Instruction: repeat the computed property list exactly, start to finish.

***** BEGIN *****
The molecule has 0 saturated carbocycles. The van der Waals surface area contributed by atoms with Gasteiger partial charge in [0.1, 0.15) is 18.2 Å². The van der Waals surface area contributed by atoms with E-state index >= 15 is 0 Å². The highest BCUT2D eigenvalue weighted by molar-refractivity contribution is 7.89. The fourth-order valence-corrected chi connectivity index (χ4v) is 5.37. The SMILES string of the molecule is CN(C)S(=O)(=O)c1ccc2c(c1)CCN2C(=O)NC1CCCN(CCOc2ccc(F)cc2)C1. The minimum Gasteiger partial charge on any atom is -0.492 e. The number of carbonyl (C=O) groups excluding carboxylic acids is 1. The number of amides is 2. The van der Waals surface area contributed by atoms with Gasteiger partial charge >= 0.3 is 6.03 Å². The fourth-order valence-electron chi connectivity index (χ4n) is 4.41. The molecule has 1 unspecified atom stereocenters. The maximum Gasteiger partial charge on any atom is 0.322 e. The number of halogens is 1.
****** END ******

The molecule has 0 saturated carbocycles. The van der Waals surface area contributed by atoms with Gasteiger partial charge in [0.1, 0.15) is 18.2 Å². The van der Waals surface area contributed by atoms with E-state index >= 15 is 0 Å². The highest BCUT2D eigenvalue weighted by molar-refractivity contribution is 7.89. The fourth-order valence-corrected chi connectivity index (χ4v) is 5.37. The SMILES string of the molecule is CN(C)S(=O)(=O)c1ccc2c(c1)CCN2C(=O)NC1CCCN(CCOc2ccc(F)cc2)C1. The minimum Gasteiger partial charge on any atom is -0.492 e. The number of carbonyl (C=O) groups excluding carboxylic acids is 1. The number of amides is 2. The van der Waals surface area contributed by atoms with Gasteiger partial charge >= 0.3 is 6.03 Å². The fourth-order valence-electron chi connectivity index (χ4n) is 4.41. The molecule has 1 unspecified atom stereocenters. The maximum Gasteiger partial charge on any atom is 0.322 e. The number of halogens is 1.